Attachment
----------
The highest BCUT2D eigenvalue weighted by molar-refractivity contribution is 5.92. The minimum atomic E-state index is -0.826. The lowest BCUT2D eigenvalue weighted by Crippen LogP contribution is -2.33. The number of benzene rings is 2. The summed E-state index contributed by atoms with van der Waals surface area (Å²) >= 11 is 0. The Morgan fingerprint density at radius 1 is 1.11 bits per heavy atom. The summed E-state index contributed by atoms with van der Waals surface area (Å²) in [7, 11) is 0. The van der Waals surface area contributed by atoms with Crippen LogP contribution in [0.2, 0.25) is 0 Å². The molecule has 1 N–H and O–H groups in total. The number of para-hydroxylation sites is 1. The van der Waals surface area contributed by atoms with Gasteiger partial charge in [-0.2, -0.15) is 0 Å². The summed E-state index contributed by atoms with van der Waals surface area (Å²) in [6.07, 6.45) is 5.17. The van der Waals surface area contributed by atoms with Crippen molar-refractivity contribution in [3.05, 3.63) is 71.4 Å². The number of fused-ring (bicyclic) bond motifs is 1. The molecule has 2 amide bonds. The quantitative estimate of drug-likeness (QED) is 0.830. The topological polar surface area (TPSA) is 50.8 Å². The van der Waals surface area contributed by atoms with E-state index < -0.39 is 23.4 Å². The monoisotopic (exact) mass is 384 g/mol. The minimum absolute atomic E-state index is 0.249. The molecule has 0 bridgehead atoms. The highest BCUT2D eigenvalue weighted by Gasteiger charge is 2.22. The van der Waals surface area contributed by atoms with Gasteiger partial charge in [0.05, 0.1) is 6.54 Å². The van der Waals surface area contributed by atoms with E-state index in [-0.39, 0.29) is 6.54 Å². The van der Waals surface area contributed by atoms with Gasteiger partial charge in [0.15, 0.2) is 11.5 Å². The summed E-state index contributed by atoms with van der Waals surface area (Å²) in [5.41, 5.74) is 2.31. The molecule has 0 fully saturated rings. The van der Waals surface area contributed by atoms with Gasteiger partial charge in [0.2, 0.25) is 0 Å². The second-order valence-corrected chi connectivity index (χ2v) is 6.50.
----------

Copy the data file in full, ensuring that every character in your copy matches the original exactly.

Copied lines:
The highest BCUT2D eigenvalue weighted by molar-refractivity contribution is 5.92. The minimum atomic E-state index is -0.826. The lowest BCUT2D eigenvalue weighted by Crippen LogP contribution is -2.33. The number of benzene rings is 2. The summed E-state index contributed by atoms with van der Waals surface area (Å²) >= 11 is 0. The Morgan fingerprint density at radius 1 is 1.11 bits per heavy atom. The summed E-state index contributed by atoms with van der Waals surface area (Å²) in [7, 11) is 0. The van der Waals surface area contributed by atoms with Crippen LogP contribution in [0.2, 0.25) is 0 Å². The molecule has 1 N–H and O–H groups in total. The number of para-hydroxylation sites is 1. The van der Waals surface area contributed by atoms with Gasteiger partial charge in [-0.2, -0.15) is 0 Å². The summed E-state index contributed by atoms with van der Waals surface area (Å²) in [6.07, 6.45) is 5.17. The van der Waals surface area contributed by atoms with Crippen molar-refractivity contribution in [3.05, 3.63) is 71.4 Å². The number of fused-ring (bicyclic) bond motifs is 1. The molecule has 2 amide bonds. The quantitative estimate of drug-likeness (QED) is 0.830. The topological polar surface area (TPSA) is 50.8 Å². The van der Waals surface area contributed by atoms with E-state index < -0.39 is 23.4 Å². The monoisotopic (exact) mass is 384 g/mol. The minimum absolute atomic E-state index is 0.249. The molecule has 0 bridgehead atoms. The highest BCUT2D eigenvalue weighted by Gasteiger charge is 2.22. The van der Waals surface area contributed by atoms with Gasteiger partial charge in [0.05, 0.1) is 6.54 Å². The van der Waals surface area contributed by atoms with E-state index in [-0.39, 0.29) is 6.54 Å². The van der Waals surface area contributed by atoms with Gasteiger partial charge in [0.15, 0.2) is 11.5 Å². The summed E-state index contributed by atoms with van der Waals surface area (Å²) in [5.41, 5.74) is 2.31. The molecule has 0 fully saturated rings. The van der Waals surface area contributed by atoms with Gasteiger partial charge in [0.2, 0.25) is 0 Å². The second-order valence-corrected chi connectivity index (χ2v) is 6.50.